During the first week of April 2017, I got an email from Evans Cycles which was well targeted. I’d fancied doing a longer ride without the hills that Allez Prestwich rides entail. I was delighted that the Trafford store was hosting a 50km sportive through the lanes of Cheshire. I registered before setting off to work and it only cost £10. My spirits were lifted for the rest of the week.
I used the final Allez Prestwich CC winter ride to test out a new cycling energy bar. The product is called a Stealth Juice Bar which is sold by Secret Training. Cycle 2 Health had access to a prototype batch of their orange and pineapple bars. This post gives my observations and thoughts after my first taste.
Sunday started with the obligatory porridge for breakfast, but I pushed too hard (182 bpm) on Rainsough Brow. Poor pacing left that porridge sitting heavy and me feeling queasy. That will teach me to set off earlier, so I don’t have to rush to the start of my club rides. Continue reading “First Tasting Of Stealth Juice Bar From Secret Training”
The HOLLOWTECH II bottom bracket system has made changing cranksets less complicated. After a brief introduction to this system, I discuss current Shimano MTB crankset options.
HOLLOWTECH II cranksets have the bottom bracket (BB) axle fused to the drive side crankarm. While the non drive side crankarm attaches to a splined region of the axle using pinch bolts. The advantage of this system is that the BB bearings are externally mounted to the frames BB shell. Consequently the BB axle can be a larger diameter, making it stiffer and lighter and replaceable sealed bearing cartridges can be used with some bottom brackets. I use the Hope bottom bracket to avoid the one fault of some HOLLOWTECH II bottom Brackets, premature bearing failure.
Previously other bottom bracket standards such as with Square taper and OCTALINK had separate axle. Consequently, these are called three-piece crankset. Changing your crankset often needed a different bottom bracket axle length to achieve the correct chainline. This process was normally accomplished with a trip to your local bike shop.
Does your hybrid bike need a reliable sealed bearing flat pedal that costs under £15? if so then read to the end to see if this might be the one for you. This review is a summary after 6 months use of the Y0304 sealed bearing WAKE flat pedal. These pedal’s brand is ‘WAKE best bicycle’ and throughout the autumn and winter they have not failed me yet. Continue reading “WAKE Flat Pedal Review”
Shimano specifications and component compatibility can be found quickly, if you know how. Cycle 2 Health guides you through four search methods on Shimano’s website. Reading the examples below, should make it clear as to when one search method is better than another. There is even an email competition at the end which will test your understanding and perhaps earn you a little prize. Continue reading “Finding Shimano Specifications”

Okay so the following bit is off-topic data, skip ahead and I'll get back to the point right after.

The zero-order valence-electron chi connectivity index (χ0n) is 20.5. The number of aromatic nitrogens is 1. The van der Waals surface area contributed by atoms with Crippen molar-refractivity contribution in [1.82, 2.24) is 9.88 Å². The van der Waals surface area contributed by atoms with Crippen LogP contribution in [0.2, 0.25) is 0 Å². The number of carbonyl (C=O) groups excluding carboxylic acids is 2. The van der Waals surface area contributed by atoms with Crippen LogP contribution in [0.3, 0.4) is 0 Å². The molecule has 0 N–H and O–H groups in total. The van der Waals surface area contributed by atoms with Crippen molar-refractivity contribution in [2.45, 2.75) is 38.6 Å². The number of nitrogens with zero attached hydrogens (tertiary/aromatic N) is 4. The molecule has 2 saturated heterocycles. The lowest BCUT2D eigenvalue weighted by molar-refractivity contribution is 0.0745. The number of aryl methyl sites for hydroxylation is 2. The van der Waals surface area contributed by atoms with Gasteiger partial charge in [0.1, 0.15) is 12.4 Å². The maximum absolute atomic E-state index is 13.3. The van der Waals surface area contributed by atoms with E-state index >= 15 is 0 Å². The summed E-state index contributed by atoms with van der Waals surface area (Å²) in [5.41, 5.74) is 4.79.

When selecting an 8-speed cassette from Shimano in 2017 we have plenty of choice. This post concentrates on finding the best value Shimano cassette. Best value to me means durable and cheap. There are cycling bargains to be had after Christmas. Why not buy what you will need in the summer when it’s on sale now. Continue reading “Best value Shimano cassettes”
This post looks at replacing an 8-speed cassette to down gear your bike, however, the issues discussed are equally relevant to other speed drivetrains. Down gearing a bike can make cycling up hills easier. Buying a wider range cassette is a relatively inexpensive way to upgrade your bicycle.
If it’s hard to pedal, you’re in the wrong gear.
By the end of this article, you will be able to choose a compatible wide range cassette. If you want me to double check your conclusions, simply leave a comment with specifics. Continue reading “Cassette Compatibility Tutorial”
As you can tell I managed to get out on a longer ride this weekend. The weather was cold, we had a little snow and I had the pleasure of seeing a few fellow cyclists I hadn’t seen since autumn 2016.
My first club ride of 2017 with Allez Prestwich was on Sunday 22nd January 2017. The GPX file is available for download from ridewithgps. The ride’s route was shortened on the day, due to the snow and ice threatening to become an issue. Continue reading “Improvers’ Plan – Week 4”
I have actually been finding it easier to fit in the mid-week rides, relative to the longer rides at the weekend. A flat tyre on Friday evening’s commute meant Saturday involved swapping out tubes and tyres on my rear wheel, and this lead to various other repairs and tinkering. The flat tyre was due to the failure of a glueless patch. A further annoyance was Parcel force not actually doing what I told them. They took the spare parts I needed to my local post office instead of delivering the parcel to my neighbours.
I ended up buying the 27.5 x 1.5 Schwalbe Marathon Plus slick MTB tyres. Initially the ride felt harsher. As they are narrower I have to run them at a higher pressure but now I don’t notice the difference. Continue reading “Improvers’ Plan – Week 3”
Several of the Allez Prestwich (AP) riders have set goals for 2017. I already had the goal to do my first century, but I got carried away and set myself another goal. To cycle 4000 km in 2017. Given I managed over 1000km of recreational rides in 2016 and as most weeks I do 30 km commuting, I felt this goal was manageable but still challenging. I need to average about 77 km each week.
AP’s 2016 retrospective is a good read and makes me want to join them on more rides next year.